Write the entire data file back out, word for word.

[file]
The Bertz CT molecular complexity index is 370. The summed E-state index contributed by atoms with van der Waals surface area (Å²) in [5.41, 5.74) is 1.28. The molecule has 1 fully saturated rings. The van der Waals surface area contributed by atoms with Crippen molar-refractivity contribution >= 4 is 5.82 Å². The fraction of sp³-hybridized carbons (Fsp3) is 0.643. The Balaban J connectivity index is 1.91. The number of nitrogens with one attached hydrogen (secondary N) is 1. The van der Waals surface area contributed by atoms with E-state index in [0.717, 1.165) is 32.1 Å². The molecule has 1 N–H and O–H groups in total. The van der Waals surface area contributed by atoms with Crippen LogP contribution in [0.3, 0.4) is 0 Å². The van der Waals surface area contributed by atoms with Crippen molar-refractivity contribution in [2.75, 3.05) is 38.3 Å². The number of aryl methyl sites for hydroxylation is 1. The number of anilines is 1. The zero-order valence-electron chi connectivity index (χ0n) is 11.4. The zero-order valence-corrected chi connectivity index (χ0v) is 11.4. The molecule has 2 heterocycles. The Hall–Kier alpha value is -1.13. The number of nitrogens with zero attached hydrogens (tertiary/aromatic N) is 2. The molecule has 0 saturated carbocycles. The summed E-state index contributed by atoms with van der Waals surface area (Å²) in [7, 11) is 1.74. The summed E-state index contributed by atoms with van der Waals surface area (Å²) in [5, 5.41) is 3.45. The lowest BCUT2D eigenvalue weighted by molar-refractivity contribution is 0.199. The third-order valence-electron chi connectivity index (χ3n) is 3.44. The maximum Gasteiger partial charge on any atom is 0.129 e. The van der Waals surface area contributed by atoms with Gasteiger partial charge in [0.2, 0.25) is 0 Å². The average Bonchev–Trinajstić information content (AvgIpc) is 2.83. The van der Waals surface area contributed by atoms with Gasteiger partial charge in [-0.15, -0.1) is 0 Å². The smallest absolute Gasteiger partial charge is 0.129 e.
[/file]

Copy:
The Bertz CT molecular complexity index is 370. The summed E-state index contributed by atoms with van der Waals surface area (Å²) in [5.41, 5.74) is 1.28. The molecule has 1 fully saturated rings. The van der Waals surface area contributed by atoms with Crippen molar-refractivity contribution >= 4 is 5.82 Å². The fraction of sp³-hybridized carbons (Fsp3) is 0.643. The Balaban J connectivity index is 1.91. The number of nitrogens with one attached hydrogen (secondary N) is 1. The van der Waals surface area contributed by atoms with E-state index in [0.717, 1.165) is 32.1 Å². The molecule has 1 N–H and O–H groups in total. The van der Waals surface area contributed by atoms with Crippen LogP contribution in [0.3, 0.4) is 0 Å². The van der Waals surface area contributed by atoms with Crippen molar-refractivity contribution in [2.75, 3.05) is 38.3 Å². The number of aryl methyl sites for hydroxylation is 1. The number of anilines is 1. The zero-order valence-electron chi connectivity index (χ0n) is 11.4. The zero-order valence-corrected chi connectivity index (χ0v) is 11.4. The molecule has 2 heterocycles. The Hall–Kier alpha value is -1.13. The number of nitrogens with zero attached hydrogens (tertiary/aromatic N) is 2. The molecule has 0 saturated carbocycles. The summed E-state index contributed by atoms with van der Waals surface area (Å²) in [7, 11) is 1.74. The summed E-state index contributed by atoms with van der Waals surface area (Å²) in [5, 5.41) is 3.45. The lowest BCUT2D eigenvalue weighted by molar-refractivity contribution is 0.199. The third-order valence-electron chi connectivity index (χ3n) is 3.44. The maximum Gasteiger partial charge on any atom is 0.129 e. The van der Waals surface area contributed by atoms with Gasteiger partial charge in [0.2, 0.25) is 0 Å². The average Bonchev–Trinajstić information content (AvgIpc) is 2.83. The van der Waals surface area contributed by atoms with Gasteiger partial charge in [-0.15, -0.1) is 0 Å². The smallest absolute Gasteiger partial charge is 0.129 e.